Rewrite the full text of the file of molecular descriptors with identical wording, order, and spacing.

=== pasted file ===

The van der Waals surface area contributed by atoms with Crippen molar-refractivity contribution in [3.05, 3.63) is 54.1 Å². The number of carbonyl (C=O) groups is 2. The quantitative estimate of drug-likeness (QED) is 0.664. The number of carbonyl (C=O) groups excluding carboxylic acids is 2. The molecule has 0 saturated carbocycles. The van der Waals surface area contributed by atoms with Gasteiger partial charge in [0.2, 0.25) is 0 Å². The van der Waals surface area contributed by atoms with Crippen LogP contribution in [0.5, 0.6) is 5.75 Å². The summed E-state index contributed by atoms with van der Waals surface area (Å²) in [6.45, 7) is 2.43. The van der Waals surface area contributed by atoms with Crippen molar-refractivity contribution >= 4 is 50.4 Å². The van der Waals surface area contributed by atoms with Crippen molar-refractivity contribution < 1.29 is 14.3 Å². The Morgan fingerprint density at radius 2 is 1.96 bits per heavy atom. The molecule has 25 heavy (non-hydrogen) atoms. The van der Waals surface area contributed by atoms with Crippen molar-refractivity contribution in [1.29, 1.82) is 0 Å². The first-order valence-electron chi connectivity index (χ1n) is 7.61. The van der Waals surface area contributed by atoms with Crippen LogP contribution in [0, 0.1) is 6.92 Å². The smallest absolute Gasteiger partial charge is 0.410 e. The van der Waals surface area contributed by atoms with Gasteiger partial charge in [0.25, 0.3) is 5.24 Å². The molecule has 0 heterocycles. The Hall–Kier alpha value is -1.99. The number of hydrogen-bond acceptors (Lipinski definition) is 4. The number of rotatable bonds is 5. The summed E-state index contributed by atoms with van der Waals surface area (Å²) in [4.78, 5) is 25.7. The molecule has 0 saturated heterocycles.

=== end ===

The van der Waals surface area contributed by atoms with Crippen molar-refractivity contribution in [3.05, 3.63) is 54.1 Å². The number of carbonyl (C=O) groups is 2. The quantitative estimate of drug-likeness (QED) is 0.664. The number of carbonyl (C=O) groups excluding carboxylic acids is 2. The molecule has 0 saturated carbocycles. The van der Waals surface area contributed by atoms with Gasteiger partial charge in [0.2, 0.25) is 0 Å². The van der Waals surface area contributed by atoms with Crippen LogP contribution in [0.5, 0.6) is 5.75 Å². The summed E-state index contributed by atoms with van der Waals surface area (Å²) in [6.45, 7) is 2.43. The van der Waals surface area contributed by atoms with Crippen molar-refractivity contribution >= 4 is 50.4 Å². The van der Waals surface area contributed by atoms with Crippen molar-refractivity contribution < 1.29 is 14.3 Å². The Morgan fingerprint density at radius 2 is 1.96 bits per heavy atom. The molecule has 25 heavy (non-hydrogen) atoms. The van der Waals surface area contributed by atoms with Crippen molar-refractivity contribution in [1.29, 1.82) is 0 Å². The first-order valence-electron chi connectivity index (χ1n) is 7.61. The van der Waals surface area contributed by atoms with Crippen LogP contribution in [0, 0.1) is 6.92 Å². The smallest absolute Gasteiger partial charge is 0.410 e. The van der Waals surface area contributed by atoms with Gasteiger partial charge in [0.25, 0.3) is 5.24 Å². The molecule has 0 heterocycles. The Hall–Kier alpha value is -1.99. The number of hydrogen-bond acceptors (Lipinski definition) is 4. The number of rotatable bonds is 5. The summed E-state index contributed by atoms with van der Waals surface area (Å²) in [4.78, 5) is 25.7. The molecule has 0 saturated heterocycles.